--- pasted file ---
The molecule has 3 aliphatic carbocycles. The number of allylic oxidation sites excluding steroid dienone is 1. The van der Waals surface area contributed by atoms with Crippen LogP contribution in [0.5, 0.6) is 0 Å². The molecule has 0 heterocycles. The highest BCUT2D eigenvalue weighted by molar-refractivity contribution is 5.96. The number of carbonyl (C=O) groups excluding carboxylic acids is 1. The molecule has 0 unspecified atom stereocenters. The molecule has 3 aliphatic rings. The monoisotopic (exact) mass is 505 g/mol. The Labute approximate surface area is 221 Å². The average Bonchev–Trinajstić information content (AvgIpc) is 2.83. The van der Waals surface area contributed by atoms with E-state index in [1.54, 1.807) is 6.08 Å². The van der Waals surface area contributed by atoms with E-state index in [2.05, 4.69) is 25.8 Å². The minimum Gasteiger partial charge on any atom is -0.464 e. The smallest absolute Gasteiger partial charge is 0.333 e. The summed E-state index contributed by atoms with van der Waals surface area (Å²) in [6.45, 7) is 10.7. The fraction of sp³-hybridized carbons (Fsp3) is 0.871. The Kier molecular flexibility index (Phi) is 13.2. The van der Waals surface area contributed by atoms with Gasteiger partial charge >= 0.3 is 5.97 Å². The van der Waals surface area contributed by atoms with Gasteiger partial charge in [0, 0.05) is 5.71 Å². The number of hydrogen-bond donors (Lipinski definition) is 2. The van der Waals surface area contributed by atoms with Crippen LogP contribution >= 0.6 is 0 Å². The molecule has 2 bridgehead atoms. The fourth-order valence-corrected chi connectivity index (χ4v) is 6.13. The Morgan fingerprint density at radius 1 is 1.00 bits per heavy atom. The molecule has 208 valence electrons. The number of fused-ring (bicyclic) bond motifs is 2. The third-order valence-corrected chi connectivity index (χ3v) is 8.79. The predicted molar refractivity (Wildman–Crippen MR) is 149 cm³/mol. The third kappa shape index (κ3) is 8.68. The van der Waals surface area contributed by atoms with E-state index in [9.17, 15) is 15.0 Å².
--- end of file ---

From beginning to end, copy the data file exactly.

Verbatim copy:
The molecule has 3 aliphatic carbocycles. The number of allylic oxidation sites excluding steroid dienone is 1. The van der Waals surface area contributed by atoms with Crippen LogP contribution in [0.5, 0.6) is 0 Å². The molecule has 0 heterocycles. The highest BCUT2D eigenvalue weighted by molar-refractivity contribution is 5.96. The number of carbonyl (C=O) groups excluding carboxylic acids is 1. The molecule has 0 unspecified atom stereocenters. The molecule has 3 aliphatic rings. The monoisotopic (exact) mass is 505 g/mol. The Labute approximate surface area is 221 Å². The average Bonchev–Trinajstić information content (AvgIpc) is 2.83. The van der Waals surface area contributed by atoms with E-state index in [1.54, 1.807) is 6.08 Å². The van der Waals surface area contributed by atoms with E-state index in [2.05, 4.69) is 25.8 Å². The minimum Gasteiger partial charge on any atom is -0.464 e. The smallest absolute Gasteiger partial charge is 0.333 e. The summed E-state index contributed by atoms with van der Waals surface area (Å²) in [6.45, 7) is 10.7. The fraction of sp³-hybridized carbons (Fsp3) is 0.871. The Kier molecular flexibility index (Phi) is 13.2. The van der Waals surface area contributed by atoms with Gasteiger partial charge >= 0.3 is 5.97 Å². The van der Waals surface area contributed by atoms with Gasteiger partial charge in [0, 0.05) is 5.71 Å². The number of hydrogen-bond donors (Lipinski definition) is 2. The van der Waals surface area contributed by atoms with Crippen LogP contribution >= 0.6 is 0 Å². The molecule has 2 bridgehead atoms. The fourth-order valence-corrected chi connectivity index (χ4v) is 6.13. The Morgan fingerprint density at radius 1 is 1.00 bits per heavy atom. The molecule has 208 valence electrons. The number of fused-ring (bicyclic) bond motifs is 2. The third-order valence-corrected chi connectivity index (χ3v) is 8.79. The predicted molar refractivity (Wildman–Crippen MR) is 149 cm³/mol. The third kappa shape index (κ3) is 8.68. The van der Waals surface area contributed by atoms with E-state index in [9.17, 15) is 15.0 Å².